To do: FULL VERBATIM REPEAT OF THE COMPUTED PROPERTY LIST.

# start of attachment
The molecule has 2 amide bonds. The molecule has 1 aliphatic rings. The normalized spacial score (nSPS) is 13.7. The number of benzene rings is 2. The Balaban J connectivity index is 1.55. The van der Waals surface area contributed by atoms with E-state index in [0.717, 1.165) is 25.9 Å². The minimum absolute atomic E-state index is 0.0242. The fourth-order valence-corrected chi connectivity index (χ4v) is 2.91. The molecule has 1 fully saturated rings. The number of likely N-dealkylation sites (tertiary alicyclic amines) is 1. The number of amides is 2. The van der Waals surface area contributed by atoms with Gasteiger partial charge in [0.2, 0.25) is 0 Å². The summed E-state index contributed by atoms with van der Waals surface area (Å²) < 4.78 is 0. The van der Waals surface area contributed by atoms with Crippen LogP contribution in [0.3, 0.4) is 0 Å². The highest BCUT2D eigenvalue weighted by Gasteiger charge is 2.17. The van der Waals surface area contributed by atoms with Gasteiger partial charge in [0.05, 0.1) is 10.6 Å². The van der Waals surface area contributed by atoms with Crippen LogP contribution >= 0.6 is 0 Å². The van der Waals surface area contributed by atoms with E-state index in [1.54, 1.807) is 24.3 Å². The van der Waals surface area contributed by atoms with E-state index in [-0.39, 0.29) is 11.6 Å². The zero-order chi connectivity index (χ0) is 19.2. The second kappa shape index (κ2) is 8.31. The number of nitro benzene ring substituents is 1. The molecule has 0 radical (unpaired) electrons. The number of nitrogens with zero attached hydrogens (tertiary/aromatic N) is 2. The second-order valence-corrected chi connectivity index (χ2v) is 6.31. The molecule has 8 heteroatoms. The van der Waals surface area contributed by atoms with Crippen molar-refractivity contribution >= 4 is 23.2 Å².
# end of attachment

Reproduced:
The molecule has 2 amide bonds. The molecule has 1 aliphatic rings. The normalized spacial score (nSPS) is 13.7. The number of benzene rings is 2. The Balaban J connectivity index is 1.55. The van der Waals surface area contributed by atoms with E-state index in [0.717, 1.165) is 25.9 Å². The minimum absolute atomic E-state index is 0.0242. The fourth-order valence-corrected chi connectivity index (χ4v) is 2.91. The molecule has 1 fully saturated rings. The number of likely N-dealkylation sites (tertiary alicyclic amines) is 1. The number of amides is 2. The van der Waals surface area contributed by atoms with Gasteiger partial charge in [0.2, 0.25) is 0 Å². The summed E-state index contributed by atoms with van der Waals surface area (Å²) < 4.78 is 0. The van der Waals surface area contributed by atoms with Crippen LogP contribution in [0.3, 0.4) is 0 Å². The highest BCUT2D eigenvalue weighted by Gasteiger charge is 2.17. The van der Waals surface area contributed by atoms with Gasteiger partial charge in [0.05, 0.1) is 10.6 Å². The van der Waals surface area contributed by atoms with Crippen LogP contribution >= 0.6 is 0 Å². The van der Waals surface area contributed by atoms with E-state index in [1.54, 1.807) is 24.3 Å². The van der Waals surface area contributed by atoms with E-state index in [-0.39, 0.29) is 11.6 Å². The zero-order chi connectivity index (χ0) is 19.2. The second kappa shape index (κ2) is 8.31. The number of nitro benzene ring substituents is 1. The molecule has 0 radical (unpaired) electrons. The number of nitrogens with zero attached hydrogens (tertiary/aromatic N) is 2. The second-order valence-corrected chi connectivity index (χ2v) is 6.31. The molecule has 8 heteroatoms. The van der Waals surface area contributed by atoms with Crippen molar-refractivity contribution >= 4 is 23.2 Å².